“Delightful.” —Mary Norris, The New Yorker
A page-turning, existential romp through the life and times of the world’s most polarizing punctuation mark
The semicolon. Stephen King, Hemingway, Vonnegut, and Orwell detest it. Herman Melville, Henry James, and Rebecca Solnit love it. But why? When is it effective? Have we been misusing it? Should we even care?
In Semicolon, Cecelia Watson charts the rise and fall of this infamous punctuation mark, which for years was the trendiest one in the world of letters. But in the nineteenth century, as grammar books became all the rage, the rules of how we use language became both stricter and more confusing, with the semicolon a prime victim. Taking us on a breezy journey through a range of examples—from Milton’s manuscripts to Martin Luther King Jr.’s “Letters from Birmingham Jail” to Raymond Chandler’s The Big Sleep—Watson reveals how traditional grammar rules make us less successful at communicating with each other than we’d think. Even the most die-hard grammar fanatics would be better served by tossing the rule books and learning a better way to engage with language.
Through her rollicking biography of the semicolon, Watson writes a guide to grammar that explains why we don’t need guides at all, and refocuses our attention on the deepest, most primary value of language: true communication.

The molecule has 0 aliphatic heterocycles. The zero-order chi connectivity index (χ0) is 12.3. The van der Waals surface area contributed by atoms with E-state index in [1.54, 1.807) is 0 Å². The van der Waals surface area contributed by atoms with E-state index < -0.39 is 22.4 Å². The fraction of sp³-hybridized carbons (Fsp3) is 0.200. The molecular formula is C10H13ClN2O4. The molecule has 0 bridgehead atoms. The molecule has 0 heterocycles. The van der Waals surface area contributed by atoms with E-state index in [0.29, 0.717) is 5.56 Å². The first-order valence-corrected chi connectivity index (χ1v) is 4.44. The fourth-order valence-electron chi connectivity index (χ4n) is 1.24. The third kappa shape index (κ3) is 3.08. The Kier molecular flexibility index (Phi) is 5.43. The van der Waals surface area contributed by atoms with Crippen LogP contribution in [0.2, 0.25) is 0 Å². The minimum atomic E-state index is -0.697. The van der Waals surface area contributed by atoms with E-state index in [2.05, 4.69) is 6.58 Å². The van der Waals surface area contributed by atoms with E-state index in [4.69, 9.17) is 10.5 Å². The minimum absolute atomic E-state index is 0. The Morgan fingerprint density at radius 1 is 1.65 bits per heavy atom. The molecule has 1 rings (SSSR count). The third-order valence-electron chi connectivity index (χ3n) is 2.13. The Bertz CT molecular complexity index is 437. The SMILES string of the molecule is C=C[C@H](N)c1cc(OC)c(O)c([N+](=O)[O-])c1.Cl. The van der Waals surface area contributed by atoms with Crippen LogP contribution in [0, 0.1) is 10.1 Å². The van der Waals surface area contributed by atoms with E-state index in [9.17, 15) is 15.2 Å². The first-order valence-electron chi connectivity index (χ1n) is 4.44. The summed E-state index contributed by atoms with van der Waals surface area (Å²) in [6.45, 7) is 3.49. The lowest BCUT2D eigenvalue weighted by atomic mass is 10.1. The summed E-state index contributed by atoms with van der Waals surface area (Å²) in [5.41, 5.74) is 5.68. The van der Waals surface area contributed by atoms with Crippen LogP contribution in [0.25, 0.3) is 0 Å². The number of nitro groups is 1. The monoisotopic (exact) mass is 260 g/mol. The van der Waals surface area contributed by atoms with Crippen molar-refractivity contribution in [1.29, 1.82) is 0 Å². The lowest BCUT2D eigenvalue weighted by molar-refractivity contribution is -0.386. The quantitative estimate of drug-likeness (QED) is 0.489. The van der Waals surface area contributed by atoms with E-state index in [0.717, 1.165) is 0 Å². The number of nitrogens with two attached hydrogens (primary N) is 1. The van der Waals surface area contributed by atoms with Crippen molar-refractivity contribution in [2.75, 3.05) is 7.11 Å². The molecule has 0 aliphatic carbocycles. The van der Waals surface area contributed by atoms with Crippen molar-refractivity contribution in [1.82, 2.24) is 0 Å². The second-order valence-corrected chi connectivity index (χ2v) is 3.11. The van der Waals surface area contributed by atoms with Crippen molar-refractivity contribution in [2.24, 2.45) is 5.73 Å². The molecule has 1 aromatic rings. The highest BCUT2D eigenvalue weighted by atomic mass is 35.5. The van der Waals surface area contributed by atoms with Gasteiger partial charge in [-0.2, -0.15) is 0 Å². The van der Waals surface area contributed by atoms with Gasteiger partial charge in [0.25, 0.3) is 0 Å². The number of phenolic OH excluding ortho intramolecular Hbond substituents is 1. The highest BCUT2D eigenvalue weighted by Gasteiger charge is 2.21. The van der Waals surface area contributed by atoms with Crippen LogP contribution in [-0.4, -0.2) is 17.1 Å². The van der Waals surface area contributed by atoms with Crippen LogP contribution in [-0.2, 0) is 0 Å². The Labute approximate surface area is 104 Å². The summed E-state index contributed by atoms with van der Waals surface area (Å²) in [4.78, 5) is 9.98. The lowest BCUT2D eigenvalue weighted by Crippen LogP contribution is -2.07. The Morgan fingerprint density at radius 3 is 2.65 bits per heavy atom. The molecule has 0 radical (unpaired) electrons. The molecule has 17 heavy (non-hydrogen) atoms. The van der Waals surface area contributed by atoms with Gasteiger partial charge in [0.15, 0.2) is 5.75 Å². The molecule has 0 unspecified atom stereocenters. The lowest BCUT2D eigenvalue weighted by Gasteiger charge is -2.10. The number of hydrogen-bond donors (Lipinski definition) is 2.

In this impressive debut, Watson, a historian and philosopher of science, takes readers through a lively and varied "biography" of the semicolon. She covers the punctuation mark's history (which began in 1494 Venice, in a travel narrative about scaling Mount Etna) and changing grammatical function, from creating rhythm to separating two independent clauses, along with the love/hate relationship writers have long had with it. Watson argues, with growing passion as the book progresses, that the semicolon, and punctuation in general, must be deployed with flexibility, not rigid adherence to precedent, and even finds court cases to prove her point, including a controversy in 1900 Massachusetts over whether the semicolon in an onerously restrictive state liquor statute was meant to be read as a comma instead, thus making the law far more liberal. Watson lands an especially strong point with her takedown of the inflexibility and "rule mongering of the David Foster Wallace types" and especially of Wallace himself, for a "speech he liked to give to black students whose writing he perceived to be... non-standard.' " The stress on compassionate punctuation lifts this work from an entertaining romp to a volume worth serious consideration. Correction: An earlier version of this review misspelled the author's first name.
Barely a book
This should have just been a New Yorker article. It’s really padded and repetitive even given that a hundred pages at the end are not even text.